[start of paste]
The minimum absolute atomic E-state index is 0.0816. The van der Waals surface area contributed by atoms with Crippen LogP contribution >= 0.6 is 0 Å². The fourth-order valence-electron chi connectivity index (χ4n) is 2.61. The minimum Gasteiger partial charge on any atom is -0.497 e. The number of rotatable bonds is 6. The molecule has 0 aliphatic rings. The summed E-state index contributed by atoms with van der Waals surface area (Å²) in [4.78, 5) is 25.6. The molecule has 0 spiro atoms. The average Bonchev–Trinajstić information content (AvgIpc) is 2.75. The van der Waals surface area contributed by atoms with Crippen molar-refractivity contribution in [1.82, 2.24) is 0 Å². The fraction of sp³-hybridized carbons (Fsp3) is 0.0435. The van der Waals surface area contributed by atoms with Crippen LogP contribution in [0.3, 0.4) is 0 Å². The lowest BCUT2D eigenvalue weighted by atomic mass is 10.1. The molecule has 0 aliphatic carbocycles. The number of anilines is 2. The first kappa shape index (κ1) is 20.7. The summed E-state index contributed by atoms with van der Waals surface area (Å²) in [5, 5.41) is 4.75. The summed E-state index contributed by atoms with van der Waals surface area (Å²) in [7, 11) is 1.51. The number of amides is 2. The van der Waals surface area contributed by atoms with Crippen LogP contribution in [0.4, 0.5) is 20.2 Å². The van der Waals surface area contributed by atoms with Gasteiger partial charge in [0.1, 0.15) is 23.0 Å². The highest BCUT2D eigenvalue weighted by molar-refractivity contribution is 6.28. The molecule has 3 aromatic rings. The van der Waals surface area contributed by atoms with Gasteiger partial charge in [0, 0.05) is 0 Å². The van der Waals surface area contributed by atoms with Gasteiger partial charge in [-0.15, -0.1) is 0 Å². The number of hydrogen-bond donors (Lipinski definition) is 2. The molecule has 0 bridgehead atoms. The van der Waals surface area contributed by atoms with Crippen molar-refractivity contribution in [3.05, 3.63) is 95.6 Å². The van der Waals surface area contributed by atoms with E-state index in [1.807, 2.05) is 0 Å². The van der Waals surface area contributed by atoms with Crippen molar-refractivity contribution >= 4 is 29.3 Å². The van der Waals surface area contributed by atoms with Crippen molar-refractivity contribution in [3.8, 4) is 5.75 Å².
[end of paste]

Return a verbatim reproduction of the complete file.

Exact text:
The minimum absolute atomic E-state index is 0.0816. The van der Waals surface area contributed by atoms with Crippen LogP contribution >= 0.6 is 0 Å². The fourth-order valence-electron chi connectivity index (χ4n) is 2.61. The minimum Gasteiger partial charge on any atom is -0.497 e. The number of rotatable bonds is 6. The molecule has 0 aliphatic rings. The summed E-state index contributed by atoms with van der Waals surface area (Å²) in [4.78, 5) is 25.6. The molecule has 0 spiro atoms. The average Bonchev–Trinajstić information content (AvgIpc) is 2.75. The van der Waals surface area contributed by atoms with Crippen molar-refractivity contribution in [1.82, 2.24) is 0 Å². The fraction of sp³-hybridized carbons (Fsp3) is 0.0435. The van der Waals surface area contributed by atoms with Crippen LogP contribution in [0.3, 0.4) is 0 Å². The lowest BCUT2D eigenvalue weighted by atomic mass is 10.1. The molecule has 0 aliphatic carbocycles. The number of anilines is 2. The first kappa shape index (κ1) is 20.7. The summed E-state index contributed by atoms with van der Waals surface area (Å²) in [5, 5.41) is 4.75. The summed E-state index contributed by atoms with van der Waals surface area (Å²) in [7, 11) is 1.51. The number of amides is 2. The van der Waals surface area contributed by atoms with Crippen LogP contribution in [0.4, 0.5) is 20.2 Å². The van der Waals surface area contributed by atoms with Gasteiger partial charge in [0.1, 0.15) is 23.0 Å². The highest BCUT2D eigenvalue weighted by molar-refractivity contribution is 6.28. The molecule has 3 aromatic rings. The van der Waals surface area contributed by atoms with Gasteiger partial charge in [0, 0.05) is 0 Å². The van der Waals surface area contributed by atoms with Gasteiger partial charge in [-0.15, -0.1) is 0 Å². The number of hydrogen-bond donors (Lipinski definition) is 2. The molecule has 0 bridgehead atoms. The van der Waals surface area contributed by atoms with Crippen molar-refractivity contribution in [3.05, 3.63) is 95.6 Å². The van der Waals surface area contributed by atoms with E-state index in [1.807, 2.05) is 0 Å². The van der Waals surface area contributed by atoms with Crippen molar-refractivity contribution >= 4 is 29.3 Å². The van der Waals surface area contributed by atoms with Crippen molar-refractivity contribution in [3.8, 4) is 5.75 Å².